We’ve had a revolution in our coffee. Let’s do the same for our flour.

Remember coffee before the 90s?

Think back to those good old days for a just a minute. Nearly everyone bought their coffee at the grocery store, pre-ground and ready to use. There were a handful of big brands: Folgers, Maxwell House, Melita. Just like your detergent, you had your coffee brand. Sometimes you bought something else on sale. And that was it. It was ubiquitous, homogenous and cheap. Maybe the stuff at Betty’s Diner was a little watered down, or the stuff at the Mario’s Deli seemed a little strong—but really, how different could it be? Coffee was coffee.

How was it grown? Not sure. Where did it come from? Columbia maybe? Did it matter? Not really. Beyond a small group of coffee aficionados, the major personal choice was regular or decaf. And that was coffee.

Then came the coffee revolution

Now we have espresso, dark roast, lattes, french-pressed Hawaiian blend, slow-dripped Ethiopian, single-estate, organic, fair trade. Most homes that have a coffee drinker have a counter-top bean grinder. There are hundreds of specialty roasters, often with direct connections to coffee farmers. Some cafes even roast their own blends to please their palates and search for better, exciting flavours.

Now we DO care about how it’s grown, where it’s grown and how it’s processed—because we can TASTE the difference. We have seen how much better coffee can get, and we will never go back.

Let’s start a flour revolution

Coffee before the 90’s is where flour is still. It’s ubiquitous, homogenous and cheap. And frankly, it’s crap.

Beyond a small group of “hippie bakers”, the only real personal choice people make is: "white or whole wheat”? What’s it made from? Don’t know. How is it grown? How is it processed? Don’t really care. It’s telling that many large manufacturers don’t even print the word WHEAT on the front of “ALL PURPOSE WHITE FLOUR” anymore. That’s how disconnected we are.

Modern flour has no taste to speak of. In fact, to bakers, it’s not even really thought of as food, as much as just a "material" to bind everything together and create a crumb. When was the last time you saw muffin that was just wheat, with nothing in it? No blueberries, no banana, no raisins, no chocolate chips. How would you describe it? Plain. Bland. No taste.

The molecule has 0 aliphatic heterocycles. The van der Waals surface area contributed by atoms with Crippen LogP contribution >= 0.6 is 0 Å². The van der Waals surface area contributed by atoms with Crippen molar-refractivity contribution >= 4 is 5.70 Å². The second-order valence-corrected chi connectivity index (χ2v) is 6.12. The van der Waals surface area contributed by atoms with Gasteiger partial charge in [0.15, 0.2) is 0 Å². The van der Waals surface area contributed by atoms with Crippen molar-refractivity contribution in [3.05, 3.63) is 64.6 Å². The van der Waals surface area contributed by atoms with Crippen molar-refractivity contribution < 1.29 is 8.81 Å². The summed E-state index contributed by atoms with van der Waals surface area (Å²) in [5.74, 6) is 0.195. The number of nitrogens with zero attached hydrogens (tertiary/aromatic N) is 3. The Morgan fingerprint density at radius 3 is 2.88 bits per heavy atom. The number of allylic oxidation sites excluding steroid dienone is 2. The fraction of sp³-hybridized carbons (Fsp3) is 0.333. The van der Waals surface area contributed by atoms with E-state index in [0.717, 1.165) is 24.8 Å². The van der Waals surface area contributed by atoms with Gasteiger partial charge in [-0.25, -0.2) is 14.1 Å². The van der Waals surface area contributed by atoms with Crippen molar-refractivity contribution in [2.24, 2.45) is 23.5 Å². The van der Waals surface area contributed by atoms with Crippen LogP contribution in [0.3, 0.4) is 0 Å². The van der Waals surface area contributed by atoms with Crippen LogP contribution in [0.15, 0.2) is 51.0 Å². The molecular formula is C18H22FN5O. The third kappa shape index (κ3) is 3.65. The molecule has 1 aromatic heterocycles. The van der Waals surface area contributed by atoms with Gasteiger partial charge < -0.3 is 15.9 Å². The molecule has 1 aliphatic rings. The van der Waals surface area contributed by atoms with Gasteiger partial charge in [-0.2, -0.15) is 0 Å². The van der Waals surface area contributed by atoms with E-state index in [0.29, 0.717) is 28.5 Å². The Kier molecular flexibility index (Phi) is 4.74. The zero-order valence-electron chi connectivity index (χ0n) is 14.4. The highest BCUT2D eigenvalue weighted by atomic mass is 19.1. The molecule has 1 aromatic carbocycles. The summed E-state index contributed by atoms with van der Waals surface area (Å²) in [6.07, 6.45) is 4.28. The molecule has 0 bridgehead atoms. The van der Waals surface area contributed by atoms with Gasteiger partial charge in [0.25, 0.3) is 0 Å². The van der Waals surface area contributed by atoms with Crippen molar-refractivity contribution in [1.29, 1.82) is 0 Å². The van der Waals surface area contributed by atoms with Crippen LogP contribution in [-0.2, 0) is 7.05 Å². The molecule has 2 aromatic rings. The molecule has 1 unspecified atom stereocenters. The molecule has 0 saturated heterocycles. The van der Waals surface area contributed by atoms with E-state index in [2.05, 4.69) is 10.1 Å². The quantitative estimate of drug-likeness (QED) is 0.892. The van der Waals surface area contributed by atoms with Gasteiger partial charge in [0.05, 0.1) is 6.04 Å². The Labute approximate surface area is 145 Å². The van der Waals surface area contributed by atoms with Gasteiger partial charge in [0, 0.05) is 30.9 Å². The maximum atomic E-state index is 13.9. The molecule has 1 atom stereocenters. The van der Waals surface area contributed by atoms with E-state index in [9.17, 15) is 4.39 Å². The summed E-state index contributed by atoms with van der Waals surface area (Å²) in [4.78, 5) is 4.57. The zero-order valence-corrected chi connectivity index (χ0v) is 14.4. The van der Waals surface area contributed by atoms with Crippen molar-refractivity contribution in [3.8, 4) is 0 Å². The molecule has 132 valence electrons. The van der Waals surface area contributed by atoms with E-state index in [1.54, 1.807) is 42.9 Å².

Real wheat DOES have flavor. And different varieties have different flavour profiles. Khorasan is buttery and sweet. Red Fife is nutty with a hint of spice. Rye is dark and robust. And, not surprisingly, flavours are even better when it’s freshly-ground! Sound familiar?

Imagine a flour revolution like coffee? Counter-top grain mills in every home. Chef’s coveting this season's crop of Marquis wheat or the sweetness of Ontario oats. Bakeries milling their own fresh flour every day, designing signature blends and having direct relationships with grain farmers. Sprouted, fermented, malted, stone-ground! We would have regional specialties based on climate and soils. The Maritimes grow the best Acadia wheat. In the southwest—White Sonora.

Not only would it be more delicious, it would be a lot healthier too. This is flour after all. You know, BREAD? The staff of life? Our biggest food staple. But in it’s current form, it’s making us sick and fat, and has been for decades. Better, fresher, more diverse flours would mean better, more nutritious and more diverse diets. And that means better health—for people and nature.

It might sound far-fetched right now. Sure, you say, maybe in Europe. But back in the 70s, a coffee revolution sounded equally crazy. In 1985, who would have anticipated where the coffee revolution would take us 30 years later? Vive la Revolution!